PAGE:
Then a more recent film is Raw by Julia Ducournau. I adore that film, I think it just speaks so much to being a female, coming of age, lust, physical attraction, and also relationships with other females, especially sisters and females in the family. It’s probably one of the most powerful films that have been made in a very long time.
What’s the best horror film you’ve seen recently and what did you love about it?
Recently I actually saw Rosemary’s Baby for the first time. For some reason, I just kept avoiding it and convinced myself that I’d seen it. So, I finally got round to watching it because it was definitely a blind spot in my horror watching and I just thought it was fantastic. I thought that it really looked at gaslighting. I also thought that it looked at the fears of becoming a mother and having a child. I think there are a lot of issues similar to that which aren’t as explored. I think they are becoming a little more prevalent in recent cinema with a film like Swallow, for instance, that obviously looks at the things that women put their bodies through, unwanted pregnancies, our supposed need to have this perfect life and be a perfect wife, mother, etc. I think it was really interesting to see a film like Rosemary’s Baby released back then that looks so closely at that fear. I’m not a mother myself, but the thought of becoming a mother absolutely petrifies me. I watched Rosemary’s Baby and was like, ‘that’s all the fears I have’. I think as well, it looks at how women are often painted as crazy when we have certain emotions that might be slightly irrational to the people outside us, but those are the emotions we feel, especially during pregnancy. You must feel so vulnerable and so paranoid about what’s to come, it’s a very life-changing moment. It just blew me away as a film and I wasn’t quite expecting it to.
All of those issues go back to why I wanted to set up Ghouls Magazine. These are issues that really do affect us and play a lot on our lives. I don’t think they are spoken about a lot. When you look at a lot of horror films, they might not even be talking about these things directly, but you can take a lot away from them and go, ‘actually, there’s deeper meaning there’. There’s something in that for me that’s so different to the perspective of anyone else that is watching this. That’s such an interesting point to take away from it. I just love discovering movies where they have that perspective that’s so relatable.
Is there a horror film you’re particularly looking forward to seeing next?
My watch list is ridiculous. I’m a big fan of extreme, so I’ve got lots of very extreme, gory movies constantly added to my list. Unfortunately, as much as I love them, you really do have to be in the mood to watch an hour and a half of just pure torture and desecration of a human body. It’s quite hard to watch and I think as I get older I kind of go, ‘a little bit of storyline would be nice to mix up these body parts!’.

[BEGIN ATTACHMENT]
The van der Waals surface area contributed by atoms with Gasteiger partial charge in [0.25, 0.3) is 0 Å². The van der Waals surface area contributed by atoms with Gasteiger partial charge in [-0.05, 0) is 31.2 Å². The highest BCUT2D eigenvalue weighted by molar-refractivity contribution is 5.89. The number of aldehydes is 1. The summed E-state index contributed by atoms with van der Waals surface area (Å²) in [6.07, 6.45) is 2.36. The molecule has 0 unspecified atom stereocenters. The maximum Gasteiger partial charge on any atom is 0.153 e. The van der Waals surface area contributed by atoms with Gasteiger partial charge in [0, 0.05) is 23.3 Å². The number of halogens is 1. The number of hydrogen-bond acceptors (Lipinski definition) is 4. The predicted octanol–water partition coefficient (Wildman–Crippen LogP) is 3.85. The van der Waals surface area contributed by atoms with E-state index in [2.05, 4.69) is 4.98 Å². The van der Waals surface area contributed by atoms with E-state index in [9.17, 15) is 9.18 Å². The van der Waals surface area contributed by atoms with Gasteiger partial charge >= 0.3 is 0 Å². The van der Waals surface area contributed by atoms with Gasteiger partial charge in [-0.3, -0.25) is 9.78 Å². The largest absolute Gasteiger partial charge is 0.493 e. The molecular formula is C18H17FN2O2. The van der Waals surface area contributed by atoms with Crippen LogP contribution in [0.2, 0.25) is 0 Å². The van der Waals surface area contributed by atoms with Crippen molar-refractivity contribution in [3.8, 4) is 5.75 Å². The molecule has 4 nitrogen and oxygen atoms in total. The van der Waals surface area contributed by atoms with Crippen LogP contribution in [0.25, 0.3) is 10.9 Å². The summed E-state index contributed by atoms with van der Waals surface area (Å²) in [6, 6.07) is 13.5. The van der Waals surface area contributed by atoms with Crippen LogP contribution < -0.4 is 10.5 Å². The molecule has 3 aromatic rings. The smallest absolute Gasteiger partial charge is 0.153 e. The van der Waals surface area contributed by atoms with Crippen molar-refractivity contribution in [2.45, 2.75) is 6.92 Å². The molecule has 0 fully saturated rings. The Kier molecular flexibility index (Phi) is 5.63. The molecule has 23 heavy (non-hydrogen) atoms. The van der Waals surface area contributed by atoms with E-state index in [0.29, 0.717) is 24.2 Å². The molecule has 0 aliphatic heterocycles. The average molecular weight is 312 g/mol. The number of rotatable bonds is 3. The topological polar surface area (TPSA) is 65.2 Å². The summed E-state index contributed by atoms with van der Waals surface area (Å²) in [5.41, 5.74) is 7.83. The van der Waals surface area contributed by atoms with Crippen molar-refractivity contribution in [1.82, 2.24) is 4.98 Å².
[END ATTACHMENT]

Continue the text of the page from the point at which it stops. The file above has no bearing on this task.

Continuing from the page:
I am really looking forward to Nia DaCosta’s Candyman. I revisited the original Candyman and I don’t love it. I think I’m actually going to prefer the remake, which I know is a bit controversial.
And then I’m really looking forward to Violation by Madeleine Sims-Fewer and Dusty Mancinelli, which is a rape-revenge film that I’ve heard is quite tough going. I hate saying I’m a fan of rape-revenge because it seems like such a weird thing to say, but I am a fan of that subgenre. I think it’s really powerful and personally, I get a lot out of it. I find that there’s a lot to take from that, so I’m really looking forward to Violation because I’d heard only incredible things.
Another film I’m really looking forward to is Censor by Prano Bailey-Bond, which goes down the extreme horror route. It’s a bit of a take on Mary Whitehouse and the days of censorship here in the UK, which obviously for a lot of the films that I really love was a time that really stopped them from getting distributed and caused a lot of controversies. It’s a bit of a jab in the stomach to Mary Whitehouse and the days of heavy censorship and how they’re almost still here. Again, I’ve heard amazing things about that.
What do you think draws you to the extreme side of horror?
That, I’ve spent many hours trying to delve into. I really got into it after my mum passed away a long time ago, probably about ten years ago when I was at university. Grief in everyone causes a strange reaction and I think after we go through grief, we often become a bit numb to the world. I think I was looking for something where I could get that oomph back in life after feeling so miserable for such a long time. So, I started watching really nasty underground horror movies and it made me realise that there are worse things in life than someone dying. I think I just like the fact that it evokes quite an extreme emotional response, you don’t really get that elsewhere.
Lastly, is Ghouls Magazine open to pitches? How can people contribute?
We are open to pitches. Anyone can drop us an email at email@example.com and myself or our amazing assistant editor Rebecca will pick up emails and get back to pitches. If anyone is interested in sending something through, just shoot us an email. We never leave our computers anymore, so we are always online!